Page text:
Credit card charges explained

Credit card charges explained

When used sensibly, credit cards can be really useful and can, in fact, improve your credit score. However, it’s important to be aware of any fees and charges, as well as making your monthly repayments on time.

Kelly Whybrow Content Writer
4
minute read
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Paying an instalment late, or failing to pay an instalment, will go on your credit report and could affect your ability to get any credit, loans or even a mortgage in the future. If you miss a payment during an interest-free period, you could lose your interest-free period altogether.  

Cash withdrawals: You’ll be charged for taking out cash on your credit card plus you’ll have to pay interest on it. In some instances, the amount of interest charged on cash withdrawals can be more than the APR for purchases.

Balance transfer fees: A balance transfer fee is a one-off fee and is usually a percentage of the amount to be transferred. The fee will be stated in the T&C’s before you apply.



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You can move your existing credit card balance to a balance transfer credit card if you’ve found one offering better interest rates. But be aware of cards that offer 0% interest on balances transferred for a number of months but then charge you for transferring your balance to the new card. 

Using your card abroad: Before going abroad it could be a good idea to find a use abroad credit card that has lower charges when its used abroad. Just remember you could still be charged a foreign usage fee and incur added interest on purchases (even if you pay it off in full within the month).

If you’re given a choice of paying in pounds sterling or the local currency while overseas, always choose to pay in local currency. Opting for pounds sterling might sound like the right thing to do, but it means the exchange rate used won’t be as good as the one your credit card company will give you.

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How can I avoid these charges?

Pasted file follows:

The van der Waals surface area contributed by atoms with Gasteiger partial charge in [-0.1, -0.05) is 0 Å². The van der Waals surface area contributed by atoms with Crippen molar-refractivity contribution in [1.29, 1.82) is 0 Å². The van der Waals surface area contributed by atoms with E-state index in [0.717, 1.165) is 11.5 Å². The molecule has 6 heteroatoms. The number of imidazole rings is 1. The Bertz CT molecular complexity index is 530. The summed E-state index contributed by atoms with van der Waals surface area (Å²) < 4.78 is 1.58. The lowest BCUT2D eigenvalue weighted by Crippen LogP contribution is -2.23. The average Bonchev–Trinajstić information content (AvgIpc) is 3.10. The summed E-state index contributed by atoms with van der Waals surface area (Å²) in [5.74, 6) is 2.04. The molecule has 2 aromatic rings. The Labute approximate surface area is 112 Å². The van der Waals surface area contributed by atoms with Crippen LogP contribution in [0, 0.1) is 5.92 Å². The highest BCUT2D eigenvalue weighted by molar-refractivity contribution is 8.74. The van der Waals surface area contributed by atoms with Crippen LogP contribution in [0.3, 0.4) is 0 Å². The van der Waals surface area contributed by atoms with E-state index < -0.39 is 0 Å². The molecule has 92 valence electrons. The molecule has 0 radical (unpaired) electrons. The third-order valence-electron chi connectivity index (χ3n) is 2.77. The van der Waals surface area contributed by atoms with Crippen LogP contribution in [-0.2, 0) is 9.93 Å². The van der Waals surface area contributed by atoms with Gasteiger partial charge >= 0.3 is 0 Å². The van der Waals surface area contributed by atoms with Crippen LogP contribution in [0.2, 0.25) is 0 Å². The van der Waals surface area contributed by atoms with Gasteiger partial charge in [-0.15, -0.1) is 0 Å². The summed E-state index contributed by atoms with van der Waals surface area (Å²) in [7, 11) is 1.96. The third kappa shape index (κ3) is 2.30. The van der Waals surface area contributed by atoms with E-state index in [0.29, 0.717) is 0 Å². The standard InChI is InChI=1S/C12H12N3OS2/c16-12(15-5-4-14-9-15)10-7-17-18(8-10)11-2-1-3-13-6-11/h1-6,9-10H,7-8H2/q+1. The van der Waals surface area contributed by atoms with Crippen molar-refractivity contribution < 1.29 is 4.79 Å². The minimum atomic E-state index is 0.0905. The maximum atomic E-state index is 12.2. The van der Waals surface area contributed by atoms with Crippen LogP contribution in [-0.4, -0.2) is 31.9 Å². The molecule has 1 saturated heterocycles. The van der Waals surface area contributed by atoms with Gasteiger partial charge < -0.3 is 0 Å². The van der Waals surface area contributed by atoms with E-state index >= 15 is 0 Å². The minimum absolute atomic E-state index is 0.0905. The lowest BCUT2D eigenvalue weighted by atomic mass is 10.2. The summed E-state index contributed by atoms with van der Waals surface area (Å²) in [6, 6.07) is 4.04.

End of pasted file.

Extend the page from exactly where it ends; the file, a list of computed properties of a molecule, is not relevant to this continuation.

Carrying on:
Make sure that before you apply that you can make your monthly repayments and (if applicable) make sure you’re able to pay off your outstanding balance within the interest-free period if you’re doing a balance transfer or larger purchase. Don’t withdraw money on your credit card (use your debit card instead) and don’t go over your credit card limit.

Set up a direct debit so that the monthly instalments on your credit card are always paid off - on time and in full - and make sure you’ve got money in your account to cover the payment.

Can I dispute these charges?

You can dispute credit card charges but you’ll need some compelling reasons for doing so. Your provider may waive the fee if you make it clear it was a genuine mistake and it’s something that you haven’t done before, but they don’t have to.

Are you struggling to keep up with your repayments?

If you’re struggling with debt and finding it hard to meet your monthly repayments, then you can talk to your credit card provider about this – they may offer you an alternative payment arrangement that works for both of you. If they’re not willing to help and you simply can’t keep up with the payments, contact Citizens Advice or the Government’s National Debt Advice.

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Choosing a credit card

Don’t be put off by fees and charges as your credit card can be very useful, if you use it wisely and stay disciplined. The first step is to find a card that works for you by doing your research and comparing what’s on offer – start comparing credit cards now.